Like the bison, so many deer have proliferated in Ohio during the 2010s that an extra hunting season for culling them annually was instituted by law through by the Ohio Department of Natural Resources. Happily, the deer meat is given to our food banks and soup kitchens for feeding the homeless.

Misunderstandings Related to Native Cultures

Largest Buffalo Jumps are in Canada

Russian defector Ayn Rand infamously taught Americans that the indigenous populations "do not serve to have the land just because they were born here." I do not think that teaching would be accepted by Mexicans if Americans migrated there and tried to run them out of Mexico. Much bloodshed would prevent such a land grab.

Such sentiments, however, still exist in the 21st century "Land of the Free." Rumors of a movement to run native off reservations, as is being done gradually on a Mohawk reserve that straddles New York State and Canada, are supported by weak assertions that our indigenous peoples are themselves part of a clandestine movement within multiculturalism to remove the Caucasian from the North American Continent. This is absurd.

One brick in the platform to remove federal support to US reservations and Canadian reserves is the event that led Head-Smashed-In Buffalo Jump in Alberta to become a Canadian historic site.

The USA has a few smaller jumps, but nothing to compete with Alberta's. In an inexcusable action, Wikipedia uses a drawing from the Alberta jump site to erroneously portray the much smaller site used by Crow Nation in Montana in a poor light. Racism in America is till alive, with the help of Ayn Rand.

Fort Macleod Head-Smashed-In Buffalo Jump

Fort Macleod, Alberta:
Fort MacLeod, AB, Canada

get directions

Head-Smashed In Buffalo Jump is very near this fort.

Last Jump Occurred Pre-1950

No more buffalo jumps have occurred since the first half of the 20th century. The bison became endangered and breeding programs instituted by public and private entities began to make an impact by 2000.

Blackfoot Nation and Buffalo Jumps

  • It is hard to digest the fact that the makers of fine writing implements like the Blackfoot Indian Pen and upscale pens and pencils, also in the past ran bison over a huge cliff to their deaths to support the Blackfoot Nation. However, it was a must for survival in those days prior to the early 20th century. The Blackfoot people lived in northern Montana and southern Alberta, were we find the largest buffalo jump, a UNESCO site today.

Blackfoot Nation:
Blackfeet Indian Reservation, Blackfeet, MT, USA

get directions

Fuort McCleod. Head-Smashed-In:
Fort MacLeod, AB, Canada

get directions

Blackfoot Bison Herd

During every autumn and spring, the federally and tribal-government protected Blackfoot Bison Herd is moved to appropriate pastures in a three-day cattle drive. The Blackfoot Nation cares for the herd.

Modern Buffalo Drive, Similar to Cattle Drive

All parts of the animal were utilized. The meat for food, the hide for lodges and clothing, bones for weapons and utensils, hoofs for glue, hair for decorations, and sinew for sewing. Internal parts were eaten as a delicacy, brains for tanning, and the head for religious purposes.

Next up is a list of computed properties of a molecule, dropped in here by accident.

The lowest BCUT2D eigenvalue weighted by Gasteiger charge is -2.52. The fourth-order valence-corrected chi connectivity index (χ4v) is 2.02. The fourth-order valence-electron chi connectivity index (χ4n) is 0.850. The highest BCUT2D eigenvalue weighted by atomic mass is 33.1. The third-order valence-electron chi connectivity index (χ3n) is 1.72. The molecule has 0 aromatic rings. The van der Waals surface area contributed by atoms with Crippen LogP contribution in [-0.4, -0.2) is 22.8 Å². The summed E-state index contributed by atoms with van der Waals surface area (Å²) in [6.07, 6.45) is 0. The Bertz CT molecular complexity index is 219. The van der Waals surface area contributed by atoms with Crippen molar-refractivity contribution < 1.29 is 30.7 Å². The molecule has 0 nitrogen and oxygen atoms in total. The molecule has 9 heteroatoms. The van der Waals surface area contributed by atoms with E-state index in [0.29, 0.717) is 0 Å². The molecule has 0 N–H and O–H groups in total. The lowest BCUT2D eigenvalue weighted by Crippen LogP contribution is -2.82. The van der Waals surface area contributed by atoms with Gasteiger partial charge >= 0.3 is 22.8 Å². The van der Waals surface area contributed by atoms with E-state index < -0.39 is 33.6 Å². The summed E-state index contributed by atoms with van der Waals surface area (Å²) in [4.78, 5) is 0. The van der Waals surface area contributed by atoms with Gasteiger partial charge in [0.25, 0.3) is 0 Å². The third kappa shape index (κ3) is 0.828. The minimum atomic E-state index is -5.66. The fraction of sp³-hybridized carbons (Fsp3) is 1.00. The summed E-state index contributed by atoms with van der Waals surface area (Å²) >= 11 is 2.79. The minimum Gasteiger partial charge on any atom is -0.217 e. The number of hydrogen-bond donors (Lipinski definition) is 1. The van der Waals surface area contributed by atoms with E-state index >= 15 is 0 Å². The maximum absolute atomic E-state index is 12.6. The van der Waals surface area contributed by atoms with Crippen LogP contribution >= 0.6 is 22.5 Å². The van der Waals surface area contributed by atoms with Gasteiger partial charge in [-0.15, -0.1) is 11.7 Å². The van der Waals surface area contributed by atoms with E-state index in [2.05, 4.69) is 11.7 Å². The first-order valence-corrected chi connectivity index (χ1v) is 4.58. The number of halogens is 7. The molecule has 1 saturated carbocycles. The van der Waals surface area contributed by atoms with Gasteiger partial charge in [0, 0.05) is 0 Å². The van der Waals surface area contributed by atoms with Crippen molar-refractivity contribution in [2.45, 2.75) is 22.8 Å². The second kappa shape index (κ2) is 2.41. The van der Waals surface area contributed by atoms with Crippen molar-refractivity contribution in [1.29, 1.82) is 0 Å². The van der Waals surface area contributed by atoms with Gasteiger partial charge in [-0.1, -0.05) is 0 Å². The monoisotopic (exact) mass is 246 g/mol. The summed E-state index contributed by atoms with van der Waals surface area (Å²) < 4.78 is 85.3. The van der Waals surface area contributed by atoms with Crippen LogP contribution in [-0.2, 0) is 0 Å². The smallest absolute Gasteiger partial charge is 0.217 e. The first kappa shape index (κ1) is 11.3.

Some Canadian and American Buffalo Jump Sites

Fort Macleod, Alberta, CA:
Fort MacLeod, AB, Canada

get directions

Browning, Montana:
Browning, MT 59417, USA

get directions

First Peoples Buffalo Jump, Ulm, Montana:
First Peoples Buffalo Jump State Park, Ulm Vaughn Road, Ulm, MT 59485, USA

get directions

Crow Agency: Rosebud Buffalo Jump:
Crow Agency, MT 59022, USA

get directions

1062 Rd 15, Lovell, WY 82431, USA

get directions

Vore Buffalo Jump:
369 E Main St, Sundance, WY 82729, USA

get directions


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    • mckbirdbks profile image


      4 years ago from Emerald Wells, Just off the crossroads,Texas

      Well, there is no question in my mind that you are the most diverse writer on Hubpages. From John Glenn, to Population decline in Japan, to Ohio's ever increasing space/industry centers, you cover it all.

      Many pieces of information here have escaped my attention for a good number of years. Someone deserves a medal for 'beefalo'.

    • B. Leekley profile image

      Brian Leekley 

      4 years ago from Bainbridge Island, Washington, USA

      This is an interesting bit of history.

      A strategy that General Sherman used to subdue the western plains Indian tribes after the American Civil War was to slaughter the buffalo herds.

      I saw a TED talk about large, roaming herds being important to the ecology of grasslands. The speaker says that grasslands world-wide are turning to deserts.because the large, freely roaming herds are gone.

    • drbj profile image

      drbj and sherry 

      4 years ago from south Florida

      I wrote an article for another site some time ago about Head Smashed in Buffalo Jump in Canada and am happy to learn that custom is no longer observed.

    • Ericdierker profile image

      Eric Dierker 

      4 years ago from Spring Valley, CA. U.S.A.

      What an interesting piece. I had heard of such things as the buffalo jump and always just assumed that it was done for survival. Nice clarification here, thank you.